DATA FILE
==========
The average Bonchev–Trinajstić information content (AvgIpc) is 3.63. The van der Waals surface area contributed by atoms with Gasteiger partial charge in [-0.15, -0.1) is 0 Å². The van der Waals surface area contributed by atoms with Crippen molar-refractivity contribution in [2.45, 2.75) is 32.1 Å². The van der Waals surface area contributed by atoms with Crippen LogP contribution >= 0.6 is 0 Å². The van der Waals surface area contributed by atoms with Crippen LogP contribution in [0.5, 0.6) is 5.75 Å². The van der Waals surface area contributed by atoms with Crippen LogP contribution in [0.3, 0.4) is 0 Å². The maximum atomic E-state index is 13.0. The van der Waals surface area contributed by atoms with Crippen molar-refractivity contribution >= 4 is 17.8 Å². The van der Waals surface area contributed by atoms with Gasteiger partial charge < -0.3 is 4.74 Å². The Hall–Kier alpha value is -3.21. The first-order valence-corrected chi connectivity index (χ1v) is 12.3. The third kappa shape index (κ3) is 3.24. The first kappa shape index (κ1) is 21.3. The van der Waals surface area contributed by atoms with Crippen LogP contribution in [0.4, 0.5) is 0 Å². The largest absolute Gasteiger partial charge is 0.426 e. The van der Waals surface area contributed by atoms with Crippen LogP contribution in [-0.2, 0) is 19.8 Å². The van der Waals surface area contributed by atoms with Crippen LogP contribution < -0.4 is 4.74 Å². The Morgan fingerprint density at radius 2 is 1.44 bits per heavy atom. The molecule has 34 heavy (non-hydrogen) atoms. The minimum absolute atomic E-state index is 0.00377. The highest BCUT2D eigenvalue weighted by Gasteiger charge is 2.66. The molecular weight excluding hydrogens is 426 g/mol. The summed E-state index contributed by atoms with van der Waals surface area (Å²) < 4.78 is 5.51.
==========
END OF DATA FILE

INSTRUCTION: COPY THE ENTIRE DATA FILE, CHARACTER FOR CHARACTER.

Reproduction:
The average Bonchev–Trinajstić information content (AvgIpc) is 3.63. The van der Waals surface area contributed by atoms with Gasteiger partial charge in [-0.15, -0.1) is 0 Å². The van der Waals surface area contributed by atoms with Crippen molar-refractivity contribution in [2.45, 2.75) is 32.1 Å². The van der Waals surface area contributed by atoms with Crippen LogP contribution >= 0.6 is 0 Å². The van der Waals surface area contributed by atoms with Crippen LogP contribution in [0.5, 0.6) is 5.75 Å². The van der Waals surface area contributed by atoms with Crippen LogP contribution in [0.3, 0.4) is 0 Å². The maximum atomic E-state index is 13.0. The van der Waals surface area contributed by atoms with Crippen molar-refractivity contribution >= 4 is 17.8 Å². The van der Waals surface area contributed by atoms with Gasteiger partial charge < -0.3 is 4.74 Å². The Hall–Kier alpha value is -3.21. The first-order valence-corrected chi connectivity index (χ1v) is 12.3. The third kappa shape index (κ3) is 3.24. The first kappa shape index (κ1) is 21.3. The van der Waals surface area contributed by atoms with Crippen LogP contribution in [0.4, 0.5) is 0 Å². The largest absolute Gasteiger partial charge is 0.426 e. The van der Waals surface area contributed by atoms with Crippen LogP contribution in [-0.2, 0) is 19.8 Å². The van der Waals surface area contributed by atoms with Crippen LogP contribution < -0.4 is 4.74 Å². The Morgan fingerprint density at radius 2 is 1.44 bits per heavy atom. The molecule has 34 heavy (non-hydrogen) atoms. The minimum absolute atomic E-state index is 0.00377. The highest BCUT2D eigenvalue weighted by Gasteiger charge is 2.66. The molecular weight excluding hydrogens is 426 g/mol. The summed E-state index contributed by atoms with van der Waals surface area (Å²) < 4.78 is 5.51.